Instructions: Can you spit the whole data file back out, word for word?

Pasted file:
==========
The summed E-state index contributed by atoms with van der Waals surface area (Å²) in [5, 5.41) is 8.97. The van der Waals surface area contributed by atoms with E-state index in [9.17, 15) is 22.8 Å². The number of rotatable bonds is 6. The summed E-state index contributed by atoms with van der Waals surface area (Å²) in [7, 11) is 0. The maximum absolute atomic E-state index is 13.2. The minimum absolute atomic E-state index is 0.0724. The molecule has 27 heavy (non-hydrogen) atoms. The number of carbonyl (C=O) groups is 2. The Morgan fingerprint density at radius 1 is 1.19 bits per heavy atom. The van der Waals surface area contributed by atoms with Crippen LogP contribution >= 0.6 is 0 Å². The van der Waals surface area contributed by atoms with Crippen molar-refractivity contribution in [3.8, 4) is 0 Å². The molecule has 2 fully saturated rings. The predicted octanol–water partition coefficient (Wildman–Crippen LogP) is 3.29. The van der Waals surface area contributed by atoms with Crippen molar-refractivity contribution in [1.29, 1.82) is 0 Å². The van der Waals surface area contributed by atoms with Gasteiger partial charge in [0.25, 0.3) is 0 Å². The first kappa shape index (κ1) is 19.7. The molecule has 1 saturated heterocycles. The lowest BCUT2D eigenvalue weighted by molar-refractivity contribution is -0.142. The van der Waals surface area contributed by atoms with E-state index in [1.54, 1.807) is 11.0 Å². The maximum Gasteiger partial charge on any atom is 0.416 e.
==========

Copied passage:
The summed E-state index contributed by atoms with van der Waals surface area (Å²) in [5, 5.41) is 8.97. The van der Waals surface area contributed by atoms with E-state index in [9.17, 15) is 22.8 Å². The number of rotatable bonds is 6. The summed E-state index contributed by atoms with van der Waals surface area (Å²) in [7, 11) is 0. The maximum absolute atomic E-state index is 13.2. The minimum absolute atomic E-state index is 0.0724. The molecule has 27 heavy (non-hydrogen) atoms. The number of carbonyl (C=O) groups is 2. The Morgan fingerprint density at radius 1 is 1.19 bits per heavy atom. The van der Waals surface area contributed by atoms with Crippen LogP contribution >= 0.6 is 0 Å². The van der Waals surface area contributed by atoms with Crippen molar-refractivity contribution in [3.8, 4) is 0 Å². The molecule has 2 fully saturated rings. The predicted octanol–water partition coefficient (Wildman–Crippen LogP) is 3.29. The van der Waals surface area contributed by atoms with Crippen molar-refractivity contribution in [1.29, 1.82) is 0 Å². The van der Waals surface area contributed by atoms with Gasteiger partial charge in [0.25, 0.3) is 0 Å². The first kappa shape index (κ1) is 19.7. The molecule has 1 saturated heterocycles. The lowest BCUT2D eigenvalue weighted by molar-refractivity contribution is -0.142. The van der Waals surface area contributed by atoms with E-state index in [1.54, 1.807) is 11.0 Å². The maximum Gasteiger partial charge on any atom is 0.416 e.